Compare any two graphics cards:
GeForce GTX 285 1GB vs Radeon HD 4890 1GB
IntroThe GeForce GTX 285 1GB features a GPU core speed of 648 MHz, and the 1024 MB of GDDR3 memory is set to run at 1242 MHz through a 512-bit bus. It also features 240 Stream Processors, 80 TAUs, and 32 ROPs.
Compare those specs to the Radeon HD 4890 1GB, which comes with core speeds of 1000 MHz on the GPU, and 975 MHz on the 1024 MB of GDDR5 memory. It features 800(160x5) SPUs as well as 40 Texture Address Units and 16 Rasterization Operator Units.
Power Usage and Theoretical Benchmarks
Power Consumption (Max TDP)
Performance-wise, the GeForce GTX 285 1GB should theoretically be much superior to the Radeon HD 4890 1GB in general. (explain)
Texel RateThe GeForce GTX 285 1GB is much (more or less 30%) better at anisotropic filtering than the Radeon HD 4890 1GB. (explain)
Pixel RateThe GeForce GTX 285 1GB is a lot (more or less 30%) better at anti-aliasing than the Radeon HD 4890 1GB, and should be able to handle higher screen resolutions without losing too much performance. (explain)
Please note that the above 'benchmarks' are all just theoretical - the results were calculated based on the card's specifications, and real-world performance may (and probably will) vary at least a bit.
Please note that the price comparisons are based on search keywords - sometimes it might show cards with very similar names that are not exactly the same as the one chosen in the comparison. We do try to filter out the wrong results as best we can, though.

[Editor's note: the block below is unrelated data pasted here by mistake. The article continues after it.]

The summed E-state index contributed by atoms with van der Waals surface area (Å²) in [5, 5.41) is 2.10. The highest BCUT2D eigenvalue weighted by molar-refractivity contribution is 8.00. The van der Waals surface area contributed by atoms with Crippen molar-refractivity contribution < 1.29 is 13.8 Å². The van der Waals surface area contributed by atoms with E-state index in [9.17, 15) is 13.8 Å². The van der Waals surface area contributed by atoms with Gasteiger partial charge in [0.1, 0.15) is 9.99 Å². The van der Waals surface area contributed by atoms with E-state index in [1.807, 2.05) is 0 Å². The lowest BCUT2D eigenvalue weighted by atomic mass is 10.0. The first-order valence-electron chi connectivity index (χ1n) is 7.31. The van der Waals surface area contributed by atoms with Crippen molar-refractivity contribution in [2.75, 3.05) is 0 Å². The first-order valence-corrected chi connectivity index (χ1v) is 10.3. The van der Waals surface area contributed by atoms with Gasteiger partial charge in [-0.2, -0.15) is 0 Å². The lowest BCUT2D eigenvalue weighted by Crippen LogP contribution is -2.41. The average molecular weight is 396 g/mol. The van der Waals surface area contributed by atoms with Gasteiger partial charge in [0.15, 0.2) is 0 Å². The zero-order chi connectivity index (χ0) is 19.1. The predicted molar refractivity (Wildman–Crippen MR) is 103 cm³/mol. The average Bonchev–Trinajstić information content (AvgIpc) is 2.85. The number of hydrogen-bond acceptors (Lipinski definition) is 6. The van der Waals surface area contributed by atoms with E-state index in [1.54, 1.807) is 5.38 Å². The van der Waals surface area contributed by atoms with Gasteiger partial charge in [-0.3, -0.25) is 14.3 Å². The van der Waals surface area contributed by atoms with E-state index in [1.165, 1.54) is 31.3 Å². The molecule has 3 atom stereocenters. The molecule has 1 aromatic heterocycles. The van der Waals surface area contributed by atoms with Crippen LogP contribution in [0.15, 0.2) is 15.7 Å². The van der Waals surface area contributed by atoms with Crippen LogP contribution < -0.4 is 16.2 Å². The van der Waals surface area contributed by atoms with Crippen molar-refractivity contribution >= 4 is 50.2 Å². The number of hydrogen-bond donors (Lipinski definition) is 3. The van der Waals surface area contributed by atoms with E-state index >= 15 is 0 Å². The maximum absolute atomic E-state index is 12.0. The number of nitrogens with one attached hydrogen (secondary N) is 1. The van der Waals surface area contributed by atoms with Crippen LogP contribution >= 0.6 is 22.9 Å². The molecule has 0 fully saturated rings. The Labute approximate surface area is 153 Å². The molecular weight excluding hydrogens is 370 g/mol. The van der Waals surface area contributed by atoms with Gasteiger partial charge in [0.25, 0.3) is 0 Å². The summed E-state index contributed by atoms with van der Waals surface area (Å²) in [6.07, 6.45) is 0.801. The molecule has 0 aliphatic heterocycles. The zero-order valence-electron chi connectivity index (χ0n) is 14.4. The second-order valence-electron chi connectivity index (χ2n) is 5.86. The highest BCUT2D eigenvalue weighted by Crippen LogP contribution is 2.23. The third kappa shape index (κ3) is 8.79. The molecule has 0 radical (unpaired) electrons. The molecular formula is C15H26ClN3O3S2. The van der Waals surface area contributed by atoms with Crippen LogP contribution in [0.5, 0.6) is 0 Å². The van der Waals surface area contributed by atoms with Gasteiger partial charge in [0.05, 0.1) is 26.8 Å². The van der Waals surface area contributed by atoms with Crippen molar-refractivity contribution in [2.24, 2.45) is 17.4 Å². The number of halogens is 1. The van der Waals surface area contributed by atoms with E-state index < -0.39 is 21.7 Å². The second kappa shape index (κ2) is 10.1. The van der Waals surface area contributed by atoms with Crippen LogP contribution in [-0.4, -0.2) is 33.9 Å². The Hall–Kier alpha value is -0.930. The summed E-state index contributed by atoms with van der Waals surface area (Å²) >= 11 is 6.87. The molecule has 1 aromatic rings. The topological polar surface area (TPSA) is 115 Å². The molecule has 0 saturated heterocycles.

Memory Bandwidth: Bandwidth is the maximum amount of information (counted in MB per second) that can be transported across the external memory interface within a second. It's worked out by multiplying the card's bus width by its memory speed. If it uses DDR type memory, it should be multiplied by 2 again. If DDR5, multiply by ANOTHER 2x. The better the card's memory bandwidth, the better the card will be in general. It especially helps with AA, HDR and high resolutions.
Texel Rate: Texel rate is the maximum number of texture map elements (texels) that can be applied per second. This figure is calculated by multiplying the total amount of texture units by the core speed of the chip. The higher this number, the better the card will be at handling texture filtering (anisotropic filtering - AF). It is measured in millions of texels in a second.
Pixel Rate: Pixel rate is the maximum amount of pixels the graphics card could possibly write to the local memory per second - measured in millions of pixels per second. The figure is worked out by multiplying the amount of Raster Operations Pipelines by the clock speed of the card. ROPs (Raster Operations Pipelines - sometimes also referred to as Render Output Units) are responsible for drawing the pixels (image) on the screen. The actual pixel output rate is also dependant on many other factors, most notably the memory bandwidth - the lower the memory bandwidth is, the lower the ability to get to the maximum fill rate.